It was only about 2 weeks later that today the unit showed back up on my doorstep. I think it came back in the same box with the same newspaper packing I had thrown in with it when I shipped it. I did receive my exact same unit back as others had mentioned which I was glad. I haven’t had any other problems with the unit and I feel like I’ve taken really good care of it otherwise. I spent an hour or so tonight re-hooking back up all the speakers and cables and turned it on and it works great! No more UE22 error code and as far as I can tell it sounds perfect. I still need to go through and re-run the MCACC but otherwise it’s working fine. Time will tell I suppose how long it holds up. So hats off to Pioneer for standing by their products even when the warranty had long since been expired. Free shipping both ways on the return and they didn’t delay one bit. Everything went as smooth as it could have. So if you’ve got this receiver and you’ve been plagued with the UE22 error code, use either of the two emails I listed here and Pioneer should be able to get you up and running again. I don’t know for how long they intend on honoring this repair/exchange so don’t delay if you’re receiver is acting up.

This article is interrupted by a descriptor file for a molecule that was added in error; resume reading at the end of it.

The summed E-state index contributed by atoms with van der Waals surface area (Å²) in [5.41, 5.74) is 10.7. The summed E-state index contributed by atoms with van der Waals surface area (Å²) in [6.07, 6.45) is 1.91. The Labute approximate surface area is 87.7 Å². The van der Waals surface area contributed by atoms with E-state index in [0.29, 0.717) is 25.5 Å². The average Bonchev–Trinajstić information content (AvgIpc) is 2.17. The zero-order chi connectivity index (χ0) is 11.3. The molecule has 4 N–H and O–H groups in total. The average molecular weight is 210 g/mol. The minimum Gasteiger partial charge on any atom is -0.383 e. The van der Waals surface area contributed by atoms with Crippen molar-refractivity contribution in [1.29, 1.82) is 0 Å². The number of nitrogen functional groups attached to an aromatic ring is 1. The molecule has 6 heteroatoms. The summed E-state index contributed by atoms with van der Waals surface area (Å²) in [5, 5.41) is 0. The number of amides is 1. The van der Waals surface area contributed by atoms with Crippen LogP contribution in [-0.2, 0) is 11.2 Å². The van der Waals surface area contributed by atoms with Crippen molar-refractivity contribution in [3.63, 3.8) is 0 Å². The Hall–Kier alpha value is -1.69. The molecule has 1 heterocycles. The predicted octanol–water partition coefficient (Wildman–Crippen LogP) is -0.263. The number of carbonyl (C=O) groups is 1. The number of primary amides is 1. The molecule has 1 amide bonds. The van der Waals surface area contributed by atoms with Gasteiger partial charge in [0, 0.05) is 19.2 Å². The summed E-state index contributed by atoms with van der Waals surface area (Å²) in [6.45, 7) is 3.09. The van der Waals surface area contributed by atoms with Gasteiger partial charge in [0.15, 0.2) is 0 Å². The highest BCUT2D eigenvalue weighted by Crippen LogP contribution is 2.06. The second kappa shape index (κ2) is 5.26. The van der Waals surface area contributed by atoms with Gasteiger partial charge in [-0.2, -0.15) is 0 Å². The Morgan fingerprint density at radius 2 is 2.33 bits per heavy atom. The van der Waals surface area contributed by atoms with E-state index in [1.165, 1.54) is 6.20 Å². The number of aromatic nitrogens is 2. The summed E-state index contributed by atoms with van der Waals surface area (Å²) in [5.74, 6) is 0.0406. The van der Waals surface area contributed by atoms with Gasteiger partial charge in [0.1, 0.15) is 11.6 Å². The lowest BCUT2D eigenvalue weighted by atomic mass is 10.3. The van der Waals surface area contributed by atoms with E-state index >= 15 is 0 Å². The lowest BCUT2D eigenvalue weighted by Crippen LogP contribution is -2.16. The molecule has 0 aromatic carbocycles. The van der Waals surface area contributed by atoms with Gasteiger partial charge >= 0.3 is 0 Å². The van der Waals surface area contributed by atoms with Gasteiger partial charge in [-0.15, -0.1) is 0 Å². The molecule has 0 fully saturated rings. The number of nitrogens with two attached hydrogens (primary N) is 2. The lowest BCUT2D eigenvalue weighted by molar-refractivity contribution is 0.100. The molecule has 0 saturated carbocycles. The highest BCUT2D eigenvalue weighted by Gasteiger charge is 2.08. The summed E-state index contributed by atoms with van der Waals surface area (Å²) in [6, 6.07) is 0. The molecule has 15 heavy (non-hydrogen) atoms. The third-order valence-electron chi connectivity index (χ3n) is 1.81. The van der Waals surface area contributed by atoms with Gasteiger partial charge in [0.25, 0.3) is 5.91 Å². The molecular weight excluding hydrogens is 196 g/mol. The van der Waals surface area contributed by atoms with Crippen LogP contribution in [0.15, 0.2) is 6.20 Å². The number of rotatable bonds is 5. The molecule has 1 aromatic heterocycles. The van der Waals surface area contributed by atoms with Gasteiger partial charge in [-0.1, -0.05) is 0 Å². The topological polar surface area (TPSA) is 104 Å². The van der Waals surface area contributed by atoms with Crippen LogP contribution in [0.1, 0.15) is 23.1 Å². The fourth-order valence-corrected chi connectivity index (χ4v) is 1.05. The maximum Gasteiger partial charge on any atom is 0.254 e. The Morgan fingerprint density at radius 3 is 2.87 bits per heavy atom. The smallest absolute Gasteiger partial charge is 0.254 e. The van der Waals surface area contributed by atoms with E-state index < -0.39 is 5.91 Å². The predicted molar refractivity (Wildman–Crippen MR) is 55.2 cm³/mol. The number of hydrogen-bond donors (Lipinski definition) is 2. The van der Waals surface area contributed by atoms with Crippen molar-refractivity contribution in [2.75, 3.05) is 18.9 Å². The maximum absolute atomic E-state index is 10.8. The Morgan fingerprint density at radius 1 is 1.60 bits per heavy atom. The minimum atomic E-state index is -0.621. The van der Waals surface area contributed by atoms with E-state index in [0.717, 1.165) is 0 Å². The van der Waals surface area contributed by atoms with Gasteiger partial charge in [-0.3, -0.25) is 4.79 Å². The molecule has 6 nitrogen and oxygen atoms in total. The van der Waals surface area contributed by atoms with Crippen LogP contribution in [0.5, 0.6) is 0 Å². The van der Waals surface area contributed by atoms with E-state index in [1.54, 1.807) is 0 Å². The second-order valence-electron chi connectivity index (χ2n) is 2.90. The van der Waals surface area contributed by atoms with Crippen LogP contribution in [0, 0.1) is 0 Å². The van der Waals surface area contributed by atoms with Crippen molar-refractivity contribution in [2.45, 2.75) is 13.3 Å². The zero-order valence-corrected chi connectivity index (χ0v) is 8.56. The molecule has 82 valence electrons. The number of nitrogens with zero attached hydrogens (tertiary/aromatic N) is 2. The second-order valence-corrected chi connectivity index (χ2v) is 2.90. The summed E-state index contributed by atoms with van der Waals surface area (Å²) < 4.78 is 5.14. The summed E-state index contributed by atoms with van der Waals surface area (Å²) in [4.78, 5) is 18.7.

Now after all that, the really interesting story behind this whole fiasco can be traced back to a faulty IC manufactured by Texas Instruments, a device that Pioneer was made aware of later in 2012 that this part was eventually going to fail. Shortly after the release of the VSX-1021 (and other similar models), TI issued PCN #20120919000 to Pioneer stating that they had discovered a problem with several family of ICs and while they had a fix coming there was definite catastrophic failure on the horizon. This actually isn’t that uncommon in industry believe it or not. The issue at hand they stated simply as “Premature Aging”. This notification was to let Pioneer know that they had purchased devices that were affected and would have a revision to the product available in the next 6-12 months. Obviously at this point the majority of their inventory was already out in the real world so there wasn’t a whole lot Pioneer could do about it other than “wait and see”. There’s a couple of links in the PCN that detail the issue so it appears as though it was a fairly well understood problem by TI. The more the part was used, the quicker it aged. The higher the voltage on Vdd, the quicker the part aged. The faster the device clock frequency, the quicker it aged. Pioneer may have considered that based on typical usage by the customer and the way the part was implemented into their design, that perhaps the effects of the aging either would never manifest or if they did it would be so far down the road that most people would be ready to upgrade anyway. Based on the number of posts over on AVS forum and the time of when they started popping up I’d venture to say that that timeframe ended up being around 4-5 years. For my unit it was at exactly 5 years. And I use this receiver non-stop. It gets turned on at 7 in the morning and stays on until 10 or 11 o’clock at night. I’d say that’s heavy usage and I probably waste a lot of electricity since we’re obviously not watching that much TV, the receiver just stays on all day anyway.